Hadleigh: Council defends member’s exclusion from committee
A DISTRICT council has defended rules in its constitution that led to a councillor losing his seat on the planning committee after 22 years of service because he refused to join a group.
Fellow members voted against allowing North Cosford ward councillor Clive Arthey to remain on the planning committee as an “ungrouped” member.
But last night Babergh’s strategic director Andrew Hunkin said new governance arrangements had been adopted to allow more “streamlined” decision making. Ensuring that council members worked in political groups was recognised as an “important part” of the decision making structure.
He said: “Last December, the two councils (Babergh and Mid Suffolk) commissioned a joint review of their constitutions and it was agreed that the first element of that review would be to consider the committee structure of both councils.
“A constitutional review group was established to formulate proposals based on a set of principles that took into account the current financial and policy landscape.
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“Babergh has always been and will continue to strive to be a very inclusive council. But in these times of austerity and joint working, it must be in a position where it can provide a clear steer through the political groups and make well-informed timely decisions.”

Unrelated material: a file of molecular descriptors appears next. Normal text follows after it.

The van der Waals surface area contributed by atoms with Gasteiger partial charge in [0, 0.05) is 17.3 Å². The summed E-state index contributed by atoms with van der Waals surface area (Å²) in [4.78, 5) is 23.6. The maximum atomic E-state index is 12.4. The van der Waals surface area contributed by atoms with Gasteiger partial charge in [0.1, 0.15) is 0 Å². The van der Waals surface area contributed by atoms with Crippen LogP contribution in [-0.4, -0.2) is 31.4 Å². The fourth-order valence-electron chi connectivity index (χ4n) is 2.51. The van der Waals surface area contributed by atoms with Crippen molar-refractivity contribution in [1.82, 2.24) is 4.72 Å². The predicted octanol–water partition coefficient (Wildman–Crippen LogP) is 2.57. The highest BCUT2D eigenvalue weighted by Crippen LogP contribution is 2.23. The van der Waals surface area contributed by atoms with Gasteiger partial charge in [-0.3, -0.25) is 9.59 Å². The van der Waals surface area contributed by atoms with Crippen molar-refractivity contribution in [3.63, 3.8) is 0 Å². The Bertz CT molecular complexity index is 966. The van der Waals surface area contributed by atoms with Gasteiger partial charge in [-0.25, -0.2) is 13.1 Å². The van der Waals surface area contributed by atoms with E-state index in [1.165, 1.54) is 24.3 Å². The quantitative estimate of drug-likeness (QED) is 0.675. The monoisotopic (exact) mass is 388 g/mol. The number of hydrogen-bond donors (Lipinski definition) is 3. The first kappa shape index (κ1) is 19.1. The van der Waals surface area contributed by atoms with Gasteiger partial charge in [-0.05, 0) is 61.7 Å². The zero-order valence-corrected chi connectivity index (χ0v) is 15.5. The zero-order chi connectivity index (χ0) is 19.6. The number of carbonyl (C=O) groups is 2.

Last week, Richard Kemp, who belongs to the ‘independents’ group stepped aside to enable Mr Arthey to have a seat on the strategy committee. He said: “I surrendered my seat because the idea was to exclude Mr Arthey from any committee and I feel strongly he should a representative role on a Babergh committee.”
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Mr Arthey – who is Babergh’s member champion for waste and recycling – said he hoped the new position would strengthen his role in the hugely successful Suffolk Waste Partnership, which he chaired last year.
He told the EADT: “Political groups are entitled to seats and they decide between them who is going to take each on. Richard Kemp offered to give up his seat on strategy and the independents appointed me into the position.
“In the coming months, the core strategy planning decision will be coming back so I will still be involved in a bit of planning on strategy committee. I have reported to strategy before as member for recycling so it also ties in with my role in the Suffolk Waste Partnership.”
But deputy leader of the council’s Conservative group, Simon Barrett, still believes Mr Arthey could have joined the non-political group of nine independent councillors if he had wanted to retain his place on the planning committee without aligning himself with politics.
He said: “People are better briefed and have a better understanding of what’s going on if they are in a group, and at the end of the day the rules are if you want a seat on a committee, you have to be part of a group.
“That is because it takes a lot of time for an officer to discuss issues with an individual rather than a group, so having one person out on a limb doesn’t make sense.
“Clive could have easily joined the independent group and retained his non-political stance without it affecting how he represents his constituents. No-one is asking him to change the way he thinks but the bottom line is we are trying to save money by speeding up processes and making everything more streamlined.”